“General navigations apps such as Apple Maps and Gaode Map are also adding AR features to help drivers get lane-level precision, landmark notifications, and alerts of potential collisions, traffic lights, and pedestrians. Themes like the connected car and autonomous vehicles will boost AR’s applications in the automotive sector in the future.”
The reason businesses believe the AR impact will be delayed is, in Guha’s view, due to large-scale enterprise adoption being stymied by the “high cost and relative immaturity of AR headsets and smart glasses, along with privacy concerns.”
Emerging technologies, emerging threats
Businesses are always concerned about data privacy and security regardless of sector. So it’s perhaps unsurprising to see cybersecurity ranking as the most disruptive technology in the present moment. It has occupied this spot since Q4 2020, this time around ranked top by 62% of respondents.
Cybersecurity also leads in positive sentiment change when it comes to emerging technologies, with 59% saying they are more positive towards the tech. It has consistently led this metric since GlobalData started asking the question in Q4 2020. In Q2 2021 it achieved its highest positive score so far with 59%.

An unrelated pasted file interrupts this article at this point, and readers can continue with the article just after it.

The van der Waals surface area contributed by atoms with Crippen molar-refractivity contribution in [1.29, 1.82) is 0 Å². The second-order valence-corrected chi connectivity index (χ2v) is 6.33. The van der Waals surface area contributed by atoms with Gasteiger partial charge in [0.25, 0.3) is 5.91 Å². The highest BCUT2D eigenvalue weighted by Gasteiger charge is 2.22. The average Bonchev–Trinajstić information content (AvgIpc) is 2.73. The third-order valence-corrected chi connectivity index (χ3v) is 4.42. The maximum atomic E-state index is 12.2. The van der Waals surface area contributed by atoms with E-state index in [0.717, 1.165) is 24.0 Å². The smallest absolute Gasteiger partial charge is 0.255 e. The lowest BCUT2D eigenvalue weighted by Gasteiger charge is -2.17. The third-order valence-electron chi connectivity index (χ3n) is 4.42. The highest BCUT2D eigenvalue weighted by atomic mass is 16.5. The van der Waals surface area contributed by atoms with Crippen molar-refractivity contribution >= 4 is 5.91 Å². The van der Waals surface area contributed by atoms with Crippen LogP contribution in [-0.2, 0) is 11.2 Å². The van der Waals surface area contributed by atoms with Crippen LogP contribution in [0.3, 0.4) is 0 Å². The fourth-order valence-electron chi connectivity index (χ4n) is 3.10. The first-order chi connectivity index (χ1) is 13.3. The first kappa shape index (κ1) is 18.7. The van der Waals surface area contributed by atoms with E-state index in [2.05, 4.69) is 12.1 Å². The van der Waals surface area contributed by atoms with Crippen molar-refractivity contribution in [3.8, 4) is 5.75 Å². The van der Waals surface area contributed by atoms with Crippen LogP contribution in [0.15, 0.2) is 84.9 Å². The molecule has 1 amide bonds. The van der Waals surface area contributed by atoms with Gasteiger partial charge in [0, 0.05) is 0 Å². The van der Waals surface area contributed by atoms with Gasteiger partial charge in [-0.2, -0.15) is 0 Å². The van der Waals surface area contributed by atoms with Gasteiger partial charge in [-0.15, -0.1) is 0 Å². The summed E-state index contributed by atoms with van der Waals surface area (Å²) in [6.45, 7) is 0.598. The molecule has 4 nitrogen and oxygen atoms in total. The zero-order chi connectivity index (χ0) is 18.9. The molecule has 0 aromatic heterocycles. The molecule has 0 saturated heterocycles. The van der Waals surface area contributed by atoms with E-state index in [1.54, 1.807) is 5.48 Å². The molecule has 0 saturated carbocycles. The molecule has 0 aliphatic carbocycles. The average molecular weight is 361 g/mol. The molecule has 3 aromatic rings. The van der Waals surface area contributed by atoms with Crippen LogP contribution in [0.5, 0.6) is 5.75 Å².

According to agencies in the US and the UK, the number of cyberattacks increased as the number of Covid-19 cases rose in 2020. As remote working surged during the pandemic, it created more opportunities for cybercriminals to attack organisations. Collaboration tools have become popular targets for abuse, and coronavirus phishing scams, ransomware attacks and business email compromises are increasingly commonplace.
The threat has not receded in 2021, with high-profile cases such as the ransomware attack against the Colonial Pipeline in the US by Russian group DarkSide having kept business leaders awake about their own cybersecurity.
Amara’s AI Law
A surprising loser of sorts in Q2 is the AI theme. Over the last two quarters, the technology has seen a consistent decline in the number of respondents perceiving it as disruptive.
In Q4 2020, 71% thought that AI would disrupt their industry. In Q2 2021, only 49% did. Also, of the seven emerging technologies GlobalData enquired about across Q2 2021, Q1 2021 and Q4 2020, only AI and blockchain came in below the 50% mark regarding their potential for even the slightest of disruption. The other themes all polled with at least half of respondents recognising each one's disruptive potential.
On the question of hype versus substance in emerging technologies though, 57% of respondents said that AI would live up to all its promises, suggesting that businesses are hopeful that the technology will ultimately benefit their industry.